Please use this identifier to cite or link to this item: http://hdl.handle.net/1893/21555
Appears in Collections:Biological and Environmental Sciences Journal Articles
Peer Review Status: Refereed
Title: Mechanical grooming and beach award status are associated with low strandline biodiversity in Scotland
Authors: Gilburn, Andre
Contact Email: andre.gilburn@stir.ac.uk
Keywords: biodiversity
beach grooming
wrack beds
threats
human impacts
Blue Flag
Issue Date: Jul-2012
Publisher: Elsevier
Citation: Gilburn A (2012) Mechanical grooming and beach award status are associated with low strandline biodiversity in Scotland, Estuarine, Coastal and Shelf Science, 107, pp. 81-88.
Abstract: Beach grooming and beach award status are both shown to be associated with low macroinvertebrate taxon richness in Scotland. Previous studies in California have revealed that mechanical raking to remove wrack from sandy beaches has negative ecological consequences for coastal ecosystems. In the current study the presence and absence of eight common taxa that inhabit beached wrack on sandy beaches in Scotland was assessed at 60 sites, 24 of which were groomed and 29 of which were in receipt of a beach award. On average 4.86 of the eight taxa were found to be present on ungroomed beaches, whereas only 1.13 taxa were present on groomed beaches. Thus, beach grooming seems to be having a major effect on the biodiversity of beach macroinvertebrates in Scotland. Fewer macroinvertebrate taxa were also found on award (1.5) compared to non-award (4.38) beaches. It was also revealed that award beaches were much more likely to be groomed than non-award beaches, with 69% of award beaches surveyed being groomed compared to only 6% of non-award beaches. This pattern is surprising as the awarding bodies discourage the removal of seaweed and regulations state that beached wrack should only be removed if it constitutes a nuisance. It is concluded that award status, not nuisance level, has the main factor driving most beach grooming and that this has resulted in the substantial loss of macroinvertebrate biodiversity from award beaches in Scotland. In conclusion it is shown that beach grooming has a substantial negative impact upon strandline macroinvertebrate biodiversity in Scotland and that grooming is much more likely to occur on award beaches.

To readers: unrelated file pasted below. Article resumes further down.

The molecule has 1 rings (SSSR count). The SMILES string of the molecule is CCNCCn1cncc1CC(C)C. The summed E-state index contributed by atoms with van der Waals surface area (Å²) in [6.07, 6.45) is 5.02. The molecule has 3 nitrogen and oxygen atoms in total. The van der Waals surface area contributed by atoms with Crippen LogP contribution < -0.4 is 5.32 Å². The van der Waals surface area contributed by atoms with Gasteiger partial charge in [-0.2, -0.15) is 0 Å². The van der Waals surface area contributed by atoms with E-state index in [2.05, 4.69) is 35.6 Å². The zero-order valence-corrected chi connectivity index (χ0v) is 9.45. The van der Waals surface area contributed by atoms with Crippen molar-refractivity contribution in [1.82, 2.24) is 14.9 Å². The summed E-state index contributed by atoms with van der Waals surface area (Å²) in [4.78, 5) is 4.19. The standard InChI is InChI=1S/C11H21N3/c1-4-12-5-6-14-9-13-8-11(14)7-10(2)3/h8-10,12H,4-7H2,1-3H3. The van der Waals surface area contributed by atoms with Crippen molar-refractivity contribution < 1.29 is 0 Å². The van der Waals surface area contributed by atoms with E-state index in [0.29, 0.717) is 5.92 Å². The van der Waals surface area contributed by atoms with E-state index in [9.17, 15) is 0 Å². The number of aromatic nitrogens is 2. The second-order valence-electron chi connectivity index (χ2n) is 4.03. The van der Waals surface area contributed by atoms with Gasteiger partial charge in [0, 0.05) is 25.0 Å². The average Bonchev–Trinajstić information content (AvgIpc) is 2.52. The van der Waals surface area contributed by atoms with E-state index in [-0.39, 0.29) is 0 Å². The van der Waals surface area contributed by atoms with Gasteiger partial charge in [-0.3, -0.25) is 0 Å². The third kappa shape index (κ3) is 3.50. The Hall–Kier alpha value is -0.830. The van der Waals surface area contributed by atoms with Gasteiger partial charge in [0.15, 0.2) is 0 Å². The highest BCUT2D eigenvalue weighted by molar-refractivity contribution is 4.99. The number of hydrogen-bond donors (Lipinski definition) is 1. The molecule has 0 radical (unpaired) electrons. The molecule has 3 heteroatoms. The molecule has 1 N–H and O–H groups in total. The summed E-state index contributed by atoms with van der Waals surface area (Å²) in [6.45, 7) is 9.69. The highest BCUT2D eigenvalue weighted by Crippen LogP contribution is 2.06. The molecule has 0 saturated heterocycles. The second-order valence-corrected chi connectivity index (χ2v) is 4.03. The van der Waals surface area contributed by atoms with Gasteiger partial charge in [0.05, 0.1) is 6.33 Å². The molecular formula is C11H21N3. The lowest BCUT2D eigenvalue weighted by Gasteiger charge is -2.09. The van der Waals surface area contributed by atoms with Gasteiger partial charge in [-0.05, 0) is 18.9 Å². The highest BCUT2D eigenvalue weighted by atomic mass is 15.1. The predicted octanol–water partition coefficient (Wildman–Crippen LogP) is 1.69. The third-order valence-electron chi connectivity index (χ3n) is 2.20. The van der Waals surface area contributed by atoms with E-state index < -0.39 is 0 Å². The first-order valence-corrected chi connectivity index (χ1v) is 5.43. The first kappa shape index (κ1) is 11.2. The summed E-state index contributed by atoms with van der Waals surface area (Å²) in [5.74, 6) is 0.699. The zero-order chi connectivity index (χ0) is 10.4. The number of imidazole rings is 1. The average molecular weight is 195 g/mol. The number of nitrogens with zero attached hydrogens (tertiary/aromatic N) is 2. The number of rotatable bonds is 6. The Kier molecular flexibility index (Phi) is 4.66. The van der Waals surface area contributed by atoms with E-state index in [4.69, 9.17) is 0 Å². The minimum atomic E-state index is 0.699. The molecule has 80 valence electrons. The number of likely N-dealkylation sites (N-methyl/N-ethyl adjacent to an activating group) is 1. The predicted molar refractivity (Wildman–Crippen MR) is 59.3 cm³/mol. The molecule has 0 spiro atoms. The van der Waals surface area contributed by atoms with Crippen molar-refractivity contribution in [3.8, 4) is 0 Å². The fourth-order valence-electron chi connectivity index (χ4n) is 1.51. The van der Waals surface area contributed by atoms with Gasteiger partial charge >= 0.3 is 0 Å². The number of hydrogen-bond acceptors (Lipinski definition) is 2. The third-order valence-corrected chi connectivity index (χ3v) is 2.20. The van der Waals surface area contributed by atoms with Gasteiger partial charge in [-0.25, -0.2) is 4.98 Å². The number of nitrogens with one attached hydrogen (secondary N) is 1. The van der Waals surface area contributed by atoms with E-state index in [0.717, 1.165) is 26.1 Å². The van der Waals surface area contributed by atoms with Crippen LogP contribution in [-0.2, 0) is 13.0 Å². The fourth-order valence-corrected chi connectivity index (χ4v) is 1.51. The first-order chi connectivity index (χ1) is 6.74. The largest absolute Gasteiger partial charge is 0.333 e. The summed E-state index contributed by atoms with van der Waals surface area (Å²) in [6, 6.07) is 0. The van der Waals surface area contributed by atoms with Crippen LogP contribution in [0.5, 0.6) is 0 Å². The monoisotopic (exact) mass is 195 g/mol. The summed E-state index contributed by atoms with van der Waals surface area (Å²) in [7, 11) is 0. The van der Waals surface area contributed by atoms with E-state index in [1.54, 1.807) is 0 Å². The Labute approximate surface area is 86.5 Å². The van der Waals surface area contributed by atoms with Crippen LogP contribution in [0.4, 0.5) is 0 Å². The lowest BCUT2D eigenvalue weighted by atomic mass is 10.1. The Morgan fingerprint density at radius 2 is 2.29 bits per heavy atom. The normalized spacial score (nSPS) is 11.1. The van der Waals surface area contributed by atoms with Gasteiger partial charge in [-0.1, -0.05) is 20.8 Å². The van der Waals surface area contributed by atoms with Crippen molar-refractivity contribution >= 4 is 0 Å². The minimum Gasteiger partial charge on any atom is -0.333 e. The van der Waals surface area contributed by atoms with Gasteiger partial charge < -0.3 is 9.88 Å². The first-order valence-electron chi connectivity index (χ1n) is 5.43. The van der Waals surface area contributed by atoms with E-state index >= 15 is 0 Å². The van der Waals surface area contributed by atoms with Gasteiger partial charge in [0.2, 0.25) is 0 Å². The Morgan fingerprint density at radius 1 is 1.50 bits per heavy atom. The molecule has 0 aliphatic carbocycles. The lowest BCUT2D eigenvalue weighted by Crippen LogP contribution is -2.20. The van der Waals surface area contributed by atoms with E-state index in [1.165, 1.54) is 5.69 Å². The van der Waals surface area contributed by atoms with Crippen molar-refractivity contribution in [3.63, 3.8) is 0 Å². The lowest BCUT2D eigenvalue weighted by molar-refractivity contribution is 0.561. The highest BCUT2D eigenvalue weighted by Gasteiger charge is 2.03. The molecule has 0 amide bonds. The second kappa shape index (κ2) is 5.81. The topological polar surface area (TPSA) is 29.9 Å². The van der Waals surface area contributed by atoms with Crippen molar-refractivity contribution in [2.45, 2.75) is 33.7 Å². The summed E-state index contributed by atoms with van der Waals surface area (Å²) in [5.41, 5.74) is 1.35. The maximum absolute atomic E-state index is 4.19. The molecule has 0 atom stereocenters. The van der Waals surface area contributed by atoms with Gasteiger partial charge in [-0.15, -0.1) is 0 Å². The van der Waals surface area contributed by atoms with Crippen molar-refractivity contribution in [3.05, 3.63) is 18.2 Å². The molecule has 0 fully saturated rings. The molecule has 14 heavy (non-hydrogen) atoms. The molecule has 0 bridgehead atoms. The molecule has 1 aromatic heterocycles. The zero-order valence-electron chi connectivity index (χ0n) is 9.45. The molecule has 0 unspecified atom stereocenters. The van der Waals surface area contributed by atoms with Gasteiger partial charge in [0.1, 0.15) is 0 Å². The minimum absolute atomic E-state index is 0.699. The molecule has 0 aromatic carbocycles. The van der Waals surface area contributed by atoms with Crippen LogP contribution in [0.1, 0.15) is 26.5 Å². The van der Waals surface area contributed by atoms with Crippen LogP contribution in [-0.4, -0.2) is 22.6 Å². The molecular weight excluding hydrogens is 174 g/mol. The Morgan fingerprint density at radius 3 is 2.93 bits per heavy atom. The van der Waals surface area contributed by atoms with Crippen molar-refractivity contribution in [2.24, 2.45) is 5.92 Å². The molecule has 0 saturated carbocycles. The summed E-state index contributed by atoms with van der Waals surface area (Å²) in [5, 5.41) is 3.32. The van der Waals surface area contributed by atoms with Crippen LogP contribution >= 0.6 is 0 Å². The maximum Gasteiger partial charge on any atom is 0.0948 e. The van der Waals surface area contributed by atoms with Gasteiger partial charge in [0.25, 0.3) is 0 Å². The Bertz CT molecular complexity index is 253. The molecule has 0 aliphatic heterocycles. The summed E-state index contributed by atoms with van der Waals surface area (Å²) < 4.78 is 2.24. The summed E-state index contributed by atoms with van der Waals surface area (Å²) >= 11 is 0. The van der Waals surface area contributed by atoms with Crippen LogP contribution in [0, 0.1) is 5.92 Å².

Type: Journal Article
URI: http://hdl.handle.net/1893/21555
DOI Link: http://dx.doi.org/10.1016/j.ecss.2012.05.004
Rights: The publisher does not allow this work to be made publicly available in this Repository. Please use the Request a Copy feature at the foot of the Repository record to request a copy directly from the author. You can only request a copy if you wish to use this work for your own research or private study.
Affiliation: Biological and Environmental Sciences

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